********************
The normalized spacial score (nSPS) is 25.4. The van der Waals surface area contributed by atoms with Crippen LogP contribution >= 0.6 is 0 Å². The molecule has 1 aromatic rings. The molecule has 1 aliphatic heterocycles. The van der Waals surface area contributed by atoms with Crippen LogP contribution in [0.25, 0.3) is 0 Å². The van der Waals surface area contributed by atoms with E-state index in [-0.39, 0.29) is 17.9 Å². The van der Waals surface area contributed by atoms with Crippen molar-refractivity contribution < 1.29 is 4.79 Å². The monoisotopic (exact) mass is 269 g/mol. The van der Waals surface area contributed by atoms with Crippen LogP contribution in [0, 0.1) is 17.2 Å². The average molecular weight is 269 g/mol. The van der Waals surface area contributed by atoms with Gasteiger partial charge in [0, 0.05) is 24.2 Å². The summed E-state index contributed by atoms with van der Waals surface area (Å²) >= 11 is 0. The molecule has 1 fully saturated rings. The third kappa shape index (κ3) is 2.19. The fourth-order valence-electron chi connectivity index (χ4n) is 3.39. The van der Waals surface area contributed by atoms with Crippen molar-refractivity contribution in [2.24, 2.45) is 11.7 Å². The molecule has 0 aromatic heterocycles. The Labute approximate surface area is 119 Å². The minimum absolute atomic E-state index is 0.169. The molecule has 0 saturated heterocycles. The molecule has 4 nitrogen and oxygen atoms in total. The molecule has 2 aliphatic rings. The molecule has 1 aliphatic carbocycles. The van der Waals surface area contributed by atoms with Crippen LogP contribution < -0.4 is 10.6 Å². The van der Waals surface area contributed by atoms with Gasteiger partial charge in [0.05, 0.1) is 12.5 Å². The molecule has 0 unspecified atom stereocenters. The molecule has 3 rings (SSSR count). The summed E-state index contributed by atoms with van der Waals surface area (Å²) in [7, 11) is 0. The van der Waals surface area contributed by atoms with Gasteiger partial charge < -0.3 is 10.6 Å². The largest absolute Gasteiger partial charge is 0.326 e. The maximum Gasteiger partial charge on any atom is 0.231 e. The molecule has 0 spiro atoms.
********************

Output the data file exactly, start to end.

The normalized spacial score (nSPS) is 25.4. The van der Waals surface area contributed by atoms with Crippen LogP contribution >= 0.6 is 0 Å². The molecule has 1 aromatic rings. The molecule has 1 aliphatic heterocycles. The van der Waals surface area contributed by atoms with Crippen LogP contribution in [0.25, 0.3) is 0 Å². The van der Waals surface area contributed by atoms with E-state index in [-0.39, 0.29) is 17.9 Å². The van der Waals surface area contributed by atoms with Crippen molar-refractivity contribution < 1.29 is 4.79 Å². The monoisotopic (exact) mass is 269 g/mol. The van der Waals surface area contributed by atoms with Crippen LogP contribution in [0, 0.1) is 17.2 Å². The average molecular weight is 269 g/mol. The van der Waals surface area contributed by atoms with Gasteiger partial charge in [0, 0.05) is 24.2 Å². The summed E-state index contributed by atoms with van der Waals surface area (Å²) >= 11 is 0. The molecule has 1 fully saturated rings. The third kappa shape index (κ3) is 2.19. The fourth-order valence-electron chi connectivity index (χ4n) is 3.39. The van der Waals surface area contributed by atoms with Crippen molar-refractivity contribution in [2.24, 2.45) is 11.7 Å². The molecule has 0 aromatic heterocycles. The Labute approximate surface area is 119 Å². The minimum absolute atomic E-state index is 0.169. The molecule has 0 saturated heterocycles. The molecule has 4 nitrogen and oxygen atoms in total. The molecule has 2 aliphatic rings. The molecule has 1 aliphatic carbocycles. The van der Waals surface area contributed by atoms with Crippen LogP contribution < -0.4 is 10.6 Å². The van der Waals surface area contributed by atoms with Gasteiger partial charge in [0.05, 0.1) is 12.5 Å². The molecule has 0 unspecified atom stereocenters. The molecule has 3 rings (SSSR count). The summed E-state index contributed by atoms with van der Waals surface area (Å²) in [7, 11) is 0. The van der Waals surface area contributed by atoms with Gasteiger partial charge < -0.3 is 10.6 Å². The largest absolute Gasteiger partial charge is 0.326 e. The maximum Gasteiger partial charge on any atom is 0.231 e. The molecule has 0 spiro atoms.